“So we thought that we knew this business very well and so we should probably do something about it and the very next day we left our jobs where we were drawing a salary of about Rs 6000 per month and started a company with a capital of Rs 70,000 between the three of us. We initially started from Bombay then we were looking for a place to start manufacturing in 1989-90. But in Pune water and power was an issue and everything was becoming very difficult. We had a friend in Goa who coaxed us to have a look at Goa and that was for the first time I came to Goa,” said Natarajan.
When he came to Goa in 1990 he felt the warmth of the Goans. “Everyone was so nice and helpful and so warm and we were really amazed and there were absolutely no expectations. On the contrary they wanted to do something for you. This was something we had never seen anywhere else in the country. In fact those days, the director of FDA would come out with us on weekends and helped us settle down here in the state. We did not have much money so we started from a very small place in Old Goa called the Edmar building and we took a basement which was of about a 1200 square feet area and started our manufacturing from there. We had one car which we used to share within the three of us,” added Natrajan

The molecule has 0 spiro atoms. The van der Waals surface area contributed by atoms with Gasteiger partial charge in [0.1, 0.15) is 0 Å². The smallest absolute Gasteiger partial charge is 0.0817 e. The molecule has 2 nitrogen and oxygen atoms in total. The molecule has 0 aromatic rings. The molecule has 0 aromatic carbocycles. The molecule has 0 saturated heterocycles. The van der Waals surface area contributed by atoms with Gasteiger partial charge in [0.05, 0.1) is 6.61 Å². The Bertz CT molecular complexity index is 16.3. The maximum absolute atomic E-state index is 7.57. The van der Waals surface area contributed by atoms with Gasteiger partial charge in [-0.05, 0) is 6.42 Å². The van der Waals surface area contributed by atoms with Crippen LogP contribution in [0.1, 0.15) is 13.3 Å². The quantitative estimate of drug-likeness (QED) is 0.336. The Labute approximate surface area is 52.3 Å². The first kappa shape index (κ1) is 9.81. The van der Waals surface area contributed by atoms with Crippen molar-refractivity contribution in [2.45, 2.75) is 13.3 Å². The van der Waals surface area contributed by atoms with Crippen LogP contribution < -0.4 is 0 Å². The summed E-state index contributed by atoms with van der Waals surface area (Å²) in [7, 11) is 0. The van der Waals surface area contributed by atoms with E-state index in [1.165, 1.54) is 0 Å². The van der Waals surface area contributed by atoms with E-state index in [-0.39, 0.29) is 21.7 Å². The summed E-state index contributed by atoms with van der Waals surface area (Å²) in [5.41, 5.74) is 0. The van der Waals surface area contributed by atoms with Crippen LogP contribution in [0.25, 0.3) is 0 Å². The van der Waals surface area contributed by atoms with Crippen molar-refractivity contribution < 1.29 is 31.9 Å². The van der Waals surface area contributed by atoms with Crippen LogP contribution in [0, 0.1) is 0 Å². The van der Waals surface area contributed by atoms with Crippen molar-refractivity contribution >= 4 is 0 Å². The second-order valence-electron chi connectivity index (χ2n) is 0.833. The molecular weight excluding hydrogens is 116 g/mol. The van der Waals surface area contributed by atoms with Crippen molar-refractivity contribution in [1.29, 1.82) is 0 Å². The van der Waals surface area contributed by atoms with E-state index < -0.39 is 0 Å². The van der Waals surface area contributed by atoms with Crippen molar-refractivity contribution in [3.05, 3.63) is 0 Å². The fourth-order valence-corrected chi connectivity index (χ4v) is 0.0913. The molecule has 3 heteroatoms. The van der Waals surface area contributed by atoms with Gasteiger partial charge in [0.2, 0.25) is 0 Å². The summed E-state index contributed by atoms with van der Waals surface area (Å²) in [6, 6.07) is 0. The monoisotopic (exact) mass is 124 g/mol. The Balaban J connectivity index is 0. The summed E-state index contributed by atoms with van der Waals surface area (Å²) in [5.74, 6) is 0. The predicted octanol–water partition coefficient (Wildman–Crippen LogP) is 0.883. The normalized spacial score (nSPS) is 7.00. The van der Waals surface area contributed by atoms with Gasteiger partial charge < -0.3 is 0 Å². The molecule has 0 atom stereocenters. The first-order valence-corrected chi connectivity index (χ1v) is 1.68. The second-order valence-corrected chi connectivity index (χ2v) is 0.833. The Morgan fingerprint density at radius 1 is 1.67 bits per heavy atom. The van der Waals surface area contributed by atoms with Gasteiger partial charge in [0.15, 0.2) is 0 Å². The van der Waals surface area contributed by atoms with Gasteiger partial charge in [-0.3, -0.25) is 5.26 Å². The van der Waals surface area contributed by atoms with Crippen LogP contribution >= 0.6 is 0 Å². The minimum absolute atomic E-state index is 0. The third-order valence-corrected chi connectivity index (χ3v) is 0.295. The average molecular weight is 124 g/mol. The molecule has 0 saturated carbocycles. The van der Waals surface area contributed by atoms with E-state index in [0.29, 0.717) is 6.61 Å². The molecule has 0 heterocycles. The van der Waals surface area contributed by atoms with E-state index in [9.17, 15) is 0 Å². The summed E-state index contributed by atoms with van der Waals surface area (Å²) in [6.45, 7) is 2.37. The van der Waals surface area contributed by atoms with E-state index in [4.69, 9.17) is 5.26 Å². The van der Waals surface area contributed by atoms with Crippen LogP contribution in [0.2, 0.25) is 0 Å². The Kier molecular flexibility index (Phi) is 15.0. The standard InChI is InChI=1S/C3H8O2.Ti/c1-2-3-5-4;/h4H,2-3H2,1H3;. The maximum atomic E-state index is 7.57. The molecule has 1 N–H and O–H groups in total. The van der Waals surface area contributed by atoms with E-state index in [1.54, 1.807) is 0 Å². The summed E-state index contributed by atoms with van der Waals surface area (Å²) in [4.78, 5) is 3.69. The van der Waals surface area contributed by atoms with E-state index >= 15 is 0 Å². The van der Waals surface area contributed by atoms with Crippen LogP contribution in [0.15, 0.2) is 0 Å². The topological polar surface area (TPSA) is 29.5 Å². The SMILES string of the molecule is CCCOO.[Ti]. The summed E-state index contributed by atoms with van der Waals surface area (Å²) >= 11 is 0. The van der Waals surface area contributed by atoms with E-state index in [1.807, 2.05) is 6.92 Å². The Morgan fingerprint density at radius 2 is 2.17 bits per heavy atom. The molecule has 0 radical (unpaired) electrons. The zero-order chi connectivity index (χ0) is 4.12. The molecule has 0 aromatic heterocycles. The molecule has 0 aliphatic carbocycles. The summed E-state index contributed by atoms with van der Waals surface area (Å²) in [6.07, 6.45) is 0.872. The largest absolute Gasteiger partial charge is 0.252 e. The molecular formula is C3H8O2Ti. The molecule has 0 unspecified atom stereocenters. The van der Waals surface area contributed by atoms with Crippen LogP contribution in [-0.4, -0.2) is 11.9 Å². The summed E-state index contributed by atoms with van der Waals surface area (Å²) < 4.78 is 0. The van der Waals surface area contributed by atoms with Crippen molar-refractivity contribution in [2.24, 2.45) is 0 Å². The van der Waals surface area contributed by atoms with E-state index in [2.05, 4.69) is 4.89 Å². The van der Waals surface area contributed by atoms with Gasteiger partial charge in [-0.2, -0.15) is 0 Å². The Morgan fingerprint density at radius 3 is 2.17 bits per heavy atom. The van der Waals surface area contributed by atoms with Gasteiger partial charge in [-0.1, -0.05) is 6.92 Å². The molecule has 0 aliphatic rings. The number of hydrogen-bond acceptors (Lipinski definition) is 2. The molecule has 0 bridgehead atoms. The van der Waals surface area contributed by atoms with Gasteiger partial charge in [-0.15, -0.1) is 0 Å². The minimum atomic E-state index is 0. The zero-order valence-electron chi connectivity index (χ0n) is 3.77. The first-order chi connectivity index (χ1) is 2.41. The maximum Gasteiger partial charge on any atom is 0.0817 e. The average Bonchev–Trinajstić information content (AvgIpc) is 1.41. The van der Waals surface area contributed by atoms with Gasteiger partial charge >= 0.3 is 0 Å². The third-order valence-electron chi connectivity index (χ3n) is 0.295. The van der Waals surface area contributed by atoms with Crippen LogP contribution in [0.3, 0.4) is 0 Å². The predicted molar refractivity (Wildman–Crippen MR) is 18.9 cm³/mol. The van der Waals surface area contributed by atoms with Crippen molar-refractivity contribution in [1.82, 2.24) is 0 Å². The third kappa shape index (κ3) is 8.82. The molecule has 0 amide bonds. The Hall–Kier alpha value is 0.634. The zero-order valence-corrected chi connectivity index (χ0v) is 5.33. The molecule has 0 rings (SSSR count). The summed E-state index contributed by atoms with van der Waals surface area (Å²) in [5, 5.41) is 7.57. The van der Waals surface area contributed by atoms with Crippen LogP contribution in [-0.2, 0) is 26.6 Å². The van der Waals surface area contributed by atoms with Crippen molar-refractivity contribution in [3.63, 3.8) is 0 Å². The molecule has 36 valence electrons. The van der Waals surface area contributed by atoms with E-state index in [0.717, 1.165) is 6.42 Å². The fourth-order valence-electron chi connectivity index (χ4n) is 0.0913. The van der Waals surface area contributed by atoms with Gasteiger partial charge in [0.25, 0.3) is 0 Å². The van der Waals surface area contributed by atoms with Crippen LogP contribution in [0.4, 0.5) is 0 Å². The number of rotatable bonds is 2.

All three partners were salaried people and they had no business background in the family. However the grit and willingness to do it with moral support from their families they started by investing more into new technologies. They were into ‘Rapid Diagnostics’ and became one of the pioneers in India which used to conduct test on cards for pregnancy and diseases like malaria etc. This was at that point of time one of their biggest selling products as they were among the world’s only three companies that had this technology.
Gradually they formed a company called ‘Tulip’ and as part of ‘Orchid Biomedical Systems’ which was formed because they had the tax advantage injected a totally new technology with new manufacturing requirements and then they had a global monopoly in malaria detection.